Which demography do you think is underserved in ANA? We can look at women and children, for instance; it could be anyone that ANA has not quite served well. What would it be, and what should be done to improve things?

  Women are taking the bull by the horns; they are not asking for any special treatment and they are excelling, maybe not in numbers, but in terms of quality of contributions. I think the women are doing quite well, and I think the organization too is trying to catch them young, especially the current executive, and also giving the young ones a platform to express themselves, so that when the older ones depart, they can take over. I think the demographic issues are being addressed, and women are taking it upon themselves to take their rightful positions. 

What about children?

  Children need assistance, so we’re giving them a hand. Every year, we have the literary challenge; books given to ANA are distributed to the states and targeted at secondary schools. So, we engage them in competitions and give a report to the national body and this helps the children improve their literary and literacy capacity.

Good you said you were in Nsukka in 1981 when ANA was formed, even though you didn’t know you were going to be a writer back then as a student…

  No, I was a full-fledged writer then. I was in the students’ association called Nsukka Conference of Creative Artists. In 1981, I was 21 years old and I started writing when I was 14, when I was still in secondary school.

Back then, ANA was very much involved in national politics, in terms of activism at the national level it put out press releases on burning national issues, whether on economic, political or social that were bedeviling the country, like when Achebe, Soyinka and Clark went to plead on behalf of Vatsa and Saro-Wiwa. But that seems to be lacking in the last couple of years. You never hear of ANA on the national stage unless when there is a convention like this. Are you comfortable with this?

  You have made a point which is not entirely correct. The instances you sighted are landmark situations, where life and death was involved, as well as high-profile personalities, in the case of Vatsa and Saro-Wiwa, but I don’t think ANA has been that silent. ANA has been making statements, maybe not as much at the national level, but it has been expressing itself, maybe not on the pages of newspapers, but in their own writing concerning national issues, and it’s all over the place. So, yes, it may not be very visible, but I think ANA has been making statements concerning national issues.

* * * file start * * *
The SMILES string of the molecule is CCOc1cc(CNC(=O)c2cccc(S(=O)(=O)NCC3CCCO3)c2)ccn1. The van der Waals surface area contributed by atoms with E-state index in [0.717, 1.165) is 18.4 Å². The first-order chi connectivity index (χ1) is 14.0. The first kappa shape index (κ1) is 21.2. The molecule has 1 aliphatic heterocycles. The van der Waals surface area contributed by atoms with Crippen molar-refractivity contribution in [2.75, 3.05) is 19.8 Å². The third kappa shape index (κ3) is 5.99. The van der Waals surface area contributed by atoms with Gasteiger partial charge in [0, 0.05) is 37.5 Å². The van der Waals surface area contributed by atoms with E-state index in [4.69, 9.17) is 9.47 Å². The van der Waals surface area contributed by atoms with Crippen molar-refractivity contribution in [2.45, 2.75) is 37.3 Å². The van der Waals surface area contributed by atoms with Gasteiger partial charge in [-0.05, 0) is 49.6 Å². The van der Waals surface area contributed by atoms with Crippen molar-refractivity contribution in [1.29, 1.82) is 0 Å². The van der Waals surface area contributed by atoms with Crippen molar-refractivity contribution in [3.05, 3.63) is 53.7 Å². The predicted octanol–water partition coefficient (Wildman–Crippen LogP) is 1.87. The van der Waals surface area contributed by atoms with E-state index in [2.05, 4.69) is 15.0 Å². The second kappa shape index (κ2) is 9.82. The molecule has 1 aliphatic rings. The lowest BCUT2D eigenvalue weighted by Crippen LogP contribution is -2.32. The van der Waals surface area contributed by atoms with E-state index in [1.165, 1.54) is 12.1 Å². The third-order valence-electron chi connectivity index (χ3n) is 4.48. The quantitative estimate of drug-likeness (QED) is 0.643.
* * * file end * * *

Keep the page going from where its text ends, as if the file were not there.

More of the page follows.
The complaint is that Nigerians are not reading enough, they don’t buy books and all that. What would you propose that ANA should do to help address problem of reading culture among Nigerians?

  This is a very important issue, and it is not only ANA that will do it. It is a market situation of buyers and sellers. ANA is delivering books. You cannot force people to read; you can only encourage people to read. Last year, when the lockdown started, I did a talk in Port Harcourt, and I addressed this issue. It is a shock to learn that sometime ago, Nigerians used to read in the 1970s and 1980s. In the 80s, Macmillan started Pacesetters Series and young people were also reading Longman’s Drumbeat Series, but I don’t know how this began to collapse in the 1990s, and then maybe when phones and social media came in, people completely abandoned reading.

  What ANA can do is continue to advocate, but then again, the other thing is the publishing industry, and this is linked to the Nigerian economy. How many publishers can publish in the traditional way? Somebody sent you a manuscript, you review it, and if it is good enough, you publish with your own money, as a traditional publisher and pay him royalty of 5-10 per cent. But that’s not the case anymore; almost everybody is self-publishing, because the readership is not there.

  If you ask me to suggest how to overcome this challenge right now, I cannot, because it is totally beyond me and everybody must come to the roundtable to say: ‘how can we get our people to read again?’ It’s difficult. We call ourselves writers. I’ve written so many books but I don’t care to sell them. I put them in the bookshop; whether people buy or not, it’s fine; I have my own job that gives me income.